"[A] statutory provision will not be held to change the common law unless the legislative intent to do so is plainly manifested." Herndon v. St. Mary's Hosp., Inc., 266 Va. 472, 476, 587 S.E.2d 567, 569 (2003). "Statutes in derogation of the common law are to be strictly construed and not to be enlarged in their operation by construction beyond their express terms." Chesapeake & Ohio Ry. Co. v. Kinzer, 206 Va. 175, 181, 142 S.E.2d 514, 518 (1965). Accordingly, "[a] statutory change in the common law is limited to that which is expressly stated in the statute or necessarily implied by its language because there is a presumption that no change was intended." Mitchem v. Counts, 259 Va. 179, 186, 523 S.E.2d 246, 250 (2000). "When an enactment does not encompass the entire subject covered by the common law, it abrogates the common-law rule only to the extent that its terms are directly and irreconcilably opposed to the rule." Boyd [v. Commonwealth, 236 Va. 346, 349, 374 S.E.2d 301, 302 (1988)].

Evans v. Evans, 280 Va. 76, 83-84, 695 S.E.2d 173, 176-77 (2010) (quoting Isbell v. Commercial Inv. Assocs., Inc., 273 Va. 605, 613-14, 644 S.E.2d 72, 75 (2007)). In Isbell, the Supreme Court restated the reason for applying these principles:

"[The General Assembly] is presumed to have known and to have had the common law in mind in the enactment of a statute. The statute must therefore be read along with the provisions of the common law, and the latter will be read into the statute unless it clearly appears from express language or by necessary implication that the purpose of the statute was to change the common law."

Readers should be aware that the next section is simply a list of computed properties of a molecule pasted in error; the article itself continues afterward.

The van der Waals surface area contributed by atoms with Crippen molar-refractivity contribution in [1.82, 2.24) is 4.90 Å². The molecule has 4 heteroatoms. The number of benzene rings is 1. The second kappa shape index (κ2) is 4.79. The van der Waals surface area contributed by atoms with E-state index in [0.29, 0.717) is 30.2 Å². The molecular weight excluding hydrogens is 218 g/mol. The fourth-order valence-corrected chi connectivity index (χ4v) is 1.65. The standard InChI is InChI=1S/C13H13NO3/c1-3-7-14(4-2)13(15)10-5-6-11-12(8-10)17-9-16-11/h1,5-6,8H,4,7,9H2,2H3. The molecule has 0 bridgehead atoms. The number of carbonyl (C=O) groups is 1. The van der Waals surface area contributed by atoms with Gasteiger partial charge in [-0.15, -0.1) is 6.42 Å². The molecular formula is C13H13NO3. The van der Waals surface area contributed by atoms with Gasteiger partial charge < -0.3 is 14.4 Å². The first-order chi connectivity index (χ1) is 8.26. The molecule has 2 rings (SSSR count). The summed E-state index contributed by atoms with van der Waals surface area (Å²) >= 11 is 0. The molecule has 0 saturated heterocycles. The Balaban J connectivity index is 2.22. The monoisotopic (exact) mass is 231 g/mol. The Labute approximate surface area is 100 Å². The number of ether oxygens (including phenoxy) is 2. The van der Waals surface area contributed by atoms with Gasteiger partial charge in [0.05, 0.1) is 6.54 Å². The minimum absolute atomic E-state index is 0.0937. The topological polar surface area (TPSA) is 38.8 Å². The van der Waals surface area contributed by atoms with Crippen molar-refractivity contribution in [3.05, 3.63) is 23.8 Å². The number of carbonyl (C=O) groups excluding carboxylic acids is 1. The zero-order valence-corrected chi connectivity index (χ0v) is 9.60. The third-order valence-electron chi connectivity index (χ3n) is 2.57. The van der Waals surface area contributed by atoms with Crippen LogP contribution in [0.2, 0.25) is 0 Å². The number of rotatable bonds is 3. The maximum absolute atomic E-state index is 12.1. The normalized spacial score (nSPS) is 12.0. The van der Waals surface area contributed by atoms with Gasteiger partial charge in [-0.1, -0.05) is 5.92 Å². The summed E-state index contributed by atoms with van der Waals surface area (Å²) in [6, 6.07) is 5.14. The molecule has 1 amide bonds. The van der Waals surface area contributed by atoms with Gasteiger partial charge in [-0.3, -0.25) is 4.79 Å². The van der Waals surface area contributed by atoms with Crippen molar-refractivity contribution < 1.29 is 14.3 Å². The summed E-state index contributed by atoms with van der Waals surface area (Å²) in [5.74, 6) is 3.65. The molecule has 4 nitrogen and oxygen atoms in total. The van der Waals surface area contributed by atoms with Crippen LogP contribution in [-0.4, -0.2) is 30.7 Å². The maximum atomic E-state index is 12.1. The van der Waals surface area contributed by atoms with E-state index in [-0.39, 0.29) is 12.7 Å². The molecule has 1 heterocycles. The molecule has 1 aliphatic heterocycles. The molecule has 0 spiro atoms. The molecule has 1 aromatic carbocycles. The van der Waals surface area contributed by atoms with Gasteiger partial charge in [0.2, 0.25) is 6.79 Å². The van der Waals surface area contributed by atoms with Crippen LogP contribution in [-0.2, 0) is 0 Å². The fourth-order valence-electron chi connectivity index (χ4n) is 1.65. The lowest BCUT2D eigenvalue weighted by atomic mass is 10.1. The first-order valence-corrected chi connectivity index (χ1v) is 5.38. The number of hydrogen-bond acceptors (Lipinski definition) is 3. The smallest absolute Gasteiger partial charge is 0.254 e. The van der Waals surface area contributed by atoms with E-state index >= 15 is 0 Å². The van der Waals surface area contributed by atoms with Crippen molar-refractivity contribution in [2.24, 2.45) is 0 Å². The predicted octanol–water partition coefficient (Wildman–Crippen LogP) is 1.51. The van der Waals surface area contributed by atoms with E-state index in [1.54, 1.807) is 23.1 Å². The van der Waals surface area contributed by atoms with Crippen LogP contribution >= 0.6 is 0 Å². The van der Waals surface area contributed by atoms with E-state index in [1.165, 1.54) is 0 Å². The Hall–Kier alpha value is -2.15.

273 Va. at 614, 644 S.E.2d at 75-76 (quoting Wicks v. City of Charlottesville, 215 Va. 274, 276, 208 S.E.2d 752, 755 (1974)).

In considering these established canons of construction, it is clear that the General Assembly did not intend to abrogate the common law rule that, in misdemeanor cases, all participants are principals. The General Assembly enacted Code 18.2-18, addressing principals in the second degree and accessories before the fact in felony cases, specifically stating that "[i]n the case of every felony, every principal in the second degree and every accessory before the fact may be indicted, tried, convicted and punished in all respects as if a principal in the first degree...."

Because the General Assembly chose not to address misdemeanors when it enacted the statutes governing how accessories before the fact and principals in the second degree are to be treated in felony cases, the common law as it applied to misdemeanors was not abrogated. Thus, in misdemeanor cases, all involved parties are principals and may be convicted of the misdemeanor offense. Watts, 99 Va. at 880, 39 S.E. at 708.

Here, the evidence proves that appellant purposely drove the getaway car to help her brother and the other male flee the scene of the crime. When confronted by Deputy 261*261 Morgan, all three acknowledged participation in destroying the mailbox. Moreover, appellant admitted to Mrs. Hoffman that she destroyed the mailbox and offered to pay to replace it. Thus, there is sufficient evidence to support appellant's conviction and we affirm.

III. CONCLUSION

For the foregoing reasons, we affirm appellant's conviction.

Affirmed.

[1] The value of the mailbox when originally purchased was $42, but Maurice Rhodes, the owner of the property, did not know the value of the mailbox itself on the day it was destroyed.

[2] Appellant contends that because Code 18.2-23(A) provides that a person is guilty of a misdemeanor if he conspires to trespass, Code 18.2-23(A) therefore provides evidence that the General Assembly only intended for a person who is not the actual perpetrator to be convicted of a misdemeanor when he is charged under that section. This argument, however, is without merit. A plain reading of this statute makes it clear that by enacting this statute, the General Assembly merely intended to detail how a conspirator to trespass should be treated.